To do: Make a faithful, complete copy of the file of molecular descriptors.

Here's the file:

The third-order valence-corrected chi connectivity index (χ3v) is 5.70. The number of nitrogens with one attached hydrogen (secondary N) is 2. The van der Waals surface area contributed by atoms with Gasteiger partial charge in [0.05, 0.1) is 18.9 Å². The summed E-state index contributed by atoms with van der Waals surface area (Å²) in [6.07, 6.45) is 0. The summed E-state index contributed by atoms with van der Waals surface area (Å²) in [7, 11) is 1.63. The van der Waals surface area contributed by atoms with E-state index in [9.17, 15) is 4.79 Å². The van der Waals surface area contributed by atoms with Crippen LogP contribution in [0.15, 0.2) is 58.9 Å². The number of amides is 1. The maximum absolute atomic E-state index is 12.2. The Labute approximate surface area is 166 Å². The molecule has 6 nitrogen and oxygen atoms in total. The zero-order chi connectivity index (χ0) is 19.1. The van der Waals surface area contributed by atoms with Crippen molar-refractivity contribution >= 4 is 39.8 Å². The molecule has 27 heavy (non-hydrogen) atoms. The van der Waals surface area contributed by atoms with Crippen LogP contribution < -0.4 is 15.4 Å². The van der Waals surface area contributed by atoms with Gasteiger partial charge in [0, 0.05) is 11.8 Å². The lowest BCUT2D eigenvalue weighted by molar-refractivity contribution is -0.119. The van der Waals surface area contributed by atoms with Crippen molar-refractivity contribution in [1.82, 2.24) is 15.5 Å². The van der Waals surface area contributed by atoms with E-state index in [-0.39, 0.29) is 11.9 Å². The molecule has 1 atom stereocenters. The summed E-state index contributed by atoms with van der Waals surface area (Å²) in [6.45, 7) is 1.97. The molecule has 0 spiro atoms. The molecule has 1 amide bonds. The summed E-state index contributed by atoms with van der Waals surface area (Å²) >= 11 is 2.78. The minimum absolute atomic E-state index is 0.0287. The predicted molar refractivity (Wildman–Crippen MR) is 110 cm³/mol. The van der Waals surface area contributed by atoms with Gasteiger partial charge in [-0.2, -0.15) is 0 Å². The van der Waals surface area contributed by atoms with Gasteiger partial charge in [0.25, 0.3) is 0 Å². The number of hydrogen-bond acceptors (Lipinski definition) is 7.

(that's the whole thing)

The third-order valence-corrected chi connectivity index (χ3v) is 5.70. The number of nitrogens with one attached hydrogen (secondary N) is 2. The van der Waals surface area contributed by atoms with Gasteiger partial charge in [0.05, 0.1) is 18.9 Å². The summed E-state index contributed by atoms with van der Waals surface area (Å²) in [6.07, 6.45) is 0. The summed E-state index contributed by atoms with van der Waals surface area (Å²) in [7, 11) is 1.63. The van der Waals surface area contributed by atoms with E-state index in [9.17, 15) is 4.79 Å². The van der Waals surface area contributed by atoms with Crippen LogP contribution in [0.15, 0.2) is 58.9 Å². The number of amides is 1. The maximum absolute atomic E-state index is 12.2. The Labute approximate surface area is 166 Å². The molecule has 6 nitrogen and oxygen atoms in total. The zero-order chi connectivity index (χ0) is 19.1. The van der Waals surface area contributed by atoms with Crippen molar-refractivity contribution >= 4 is 39.8 Å². The molecule has 27 heavy (non-hydrogen) atoms. The van der Waals surface area contributed by atoms with Crippen LogP contribution < -0.4 is 15.4 Å². The van der Waals surface area contributed by atoms with Gasteiger partial charge in [0, 0.05) is 11.8 Å². The lowest BCUT2D eigenvalue weighted by molar-refractivity contribution is -0.119. The van der Waals surface area contributed by atoms with Crippen molar-refractivity contribution in [1.82, 2.24) is 15.5 Å². The van der Waals surface area contributed by atoms with E-state index in [-0.39, 0.29) is 11.9 Å². The molecule has 1 atom stereocenters. The summed E-state index contributed by atoms with van der Waals surface area (Å²) in [6.45, 7) is 1.97. The molecule has 0 spiro atoms. The molecule has 1 amide bonds. The summed E-state index contributed by atoms with van der Waals surface area (Å²) >= 11 is 2.78. The minimum absolute atomic E-state index is 0.0287. The predicted molar refractivity (Wildman–Crippen MR) is 110 cm³/mol. The van der Waals surface area contributed by atoms with Gasteiger partial charge in [-0.2, -0.15) is 0 Å². The van der Waals surface area contributed by atoms with Gasteiger partial charge in [0.25, 0.3) is 0 Å². The number of hydrogen-bond acceptors (Lipinski definition) is 7.